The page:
Puberty or a Mental Health Issue?

Part 2

During puberty – a period of big changes – those around rapidly-developing adolescents may notice some new and different reactions to life. Responses to stress may be more emotional or aggressive; there may be more emotional volatility, and even signs of depression or anxiety. Some of these changes may be profound. But, is it “just puberty” or is it an emerging mental health issue? As a parent, teacher, or care-giver… how do you know? And, what do you do?

While it is often not easy to distinguish between the normal emotional volatility and moodiness of puberty; and mental health issues which require professional assistance; there are some things to consider which may help in the differentiation. These questions provide a great starting point and can help determine whether the involvement of a professional may be required.

Does the child have at least one activity that engages them?

An area of interest – in the arts, music, sports, outdoor activity, gardening, or an academic subject – that involves thinking, learning, and developing competence, may help sustain the child through the ups and downs of puberty.

Does the child have at least one trusted adult that they can speak to?

This person can be a coach, teacher, another relative, a family friend, or someone else, and can provide the child with wisdom, support, and a willing ear.

Does the adolescent have at least one good friend?

Though most teens prefer being popular, having at least one good friend can help them be resilient throughout this challenging phase of their lives. If the child has no friends, this can often indicate isolation, and is a sign that enlisting professional help may be a good idea.

Is the child ever happy?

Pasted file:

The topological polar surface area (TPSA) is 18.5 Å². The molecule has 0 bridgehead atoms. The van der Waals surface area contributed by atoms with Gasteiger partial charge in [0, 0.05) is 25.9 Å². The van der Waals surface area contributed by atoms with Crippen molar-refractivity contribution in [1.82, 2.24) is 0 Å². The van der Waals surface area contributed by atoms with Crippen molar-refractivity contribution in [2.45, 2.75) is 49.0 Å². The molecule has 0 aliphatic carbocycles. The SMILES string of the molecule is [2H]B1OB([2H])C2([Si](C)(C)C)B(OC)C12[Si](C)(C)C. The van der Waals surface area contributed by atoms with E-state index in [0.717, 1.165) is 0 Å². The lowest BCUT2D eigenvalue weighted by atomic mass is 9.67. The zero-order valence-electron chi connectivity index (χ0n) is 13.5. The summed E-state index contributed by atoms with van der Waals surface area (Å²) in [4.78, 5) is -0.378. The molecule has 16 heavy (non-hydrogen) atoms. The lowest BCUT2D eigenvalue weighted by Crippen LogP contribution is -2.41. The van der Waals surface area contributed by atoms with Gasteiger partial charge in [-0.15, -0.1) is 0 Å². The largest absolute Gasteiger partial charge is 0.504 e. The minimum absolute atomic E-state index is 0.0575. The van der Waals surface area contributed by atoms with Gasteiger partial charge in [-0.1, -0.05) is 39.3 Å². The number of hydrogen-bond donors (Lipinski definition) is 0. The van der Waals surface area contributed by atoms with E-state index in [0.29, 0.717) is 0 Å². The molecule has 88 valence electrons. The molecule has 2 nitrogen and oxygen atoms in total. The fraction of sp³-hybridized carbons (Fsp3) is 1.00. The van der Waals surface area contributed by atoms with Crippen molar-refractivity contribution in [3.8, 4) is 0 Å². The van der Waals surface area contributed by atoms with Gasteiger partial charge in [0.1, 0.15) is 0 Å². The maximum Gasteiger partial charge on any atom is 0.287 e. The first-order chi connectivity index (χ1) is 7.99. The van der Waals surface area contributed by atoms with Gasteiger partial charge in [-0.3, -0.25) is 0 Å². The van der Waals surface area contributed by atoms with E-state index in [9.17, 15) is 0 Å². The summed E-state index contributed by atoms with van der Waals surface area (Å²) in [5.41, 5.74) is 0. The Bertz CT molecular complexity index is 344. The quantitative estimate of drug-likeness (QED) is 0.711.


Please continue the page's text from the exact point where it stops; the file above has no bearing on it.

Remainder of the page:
It’s very normal for teens to express anger, irritability, and annoyance – especially toward parents and siblings – but it’s a question of excess. If the adolescent never seems happy, this may be a significant cause for concern and perhaps the need for assistance.

Is the adolescent engaging in self-harming behaviors?

While self-harm is often considered to be cutting, it can encompass far more than that. Self-harm includes the use of alcohol, drugs, or other toxic substances; sexual promiscuity; and self-sabotaging behaviors like deliberately “forgetting” assignments, or skipping school. Adolescents may engage in some of these behaviors, some of the time, without it being a serious cause for concern. If, however, they engage in these kinds of behaviors frequently, or to the point that their well-being is threatened, it is time to seek help.

So, What Can I Do?

As a parent, teacher, or caregiver, dealing with adolescents, navigating the changeable waters of puberty can be almost as tough for you as it is for them. You can play a pivotal role in helping the child deal with the mental and emotional challenges they face during this period by:

  • Actively listening, without judgment or punishment
  • Encouraging open, honest, and trusting conversations at home
  • Being present and involved in their daily lives
  • Creating a stable, safe, and predictable environment at home
  • Validating and advocating for their feelings

And, if needed, it may be important to establish a plan for intervention(s) and to seek professional help when it’s needed. While this amazing period of growth and development may be challenging for both you and your teen, remember: You are not alone.

Center for Emotional Health provides mental health services to patients ages 4 and up. 

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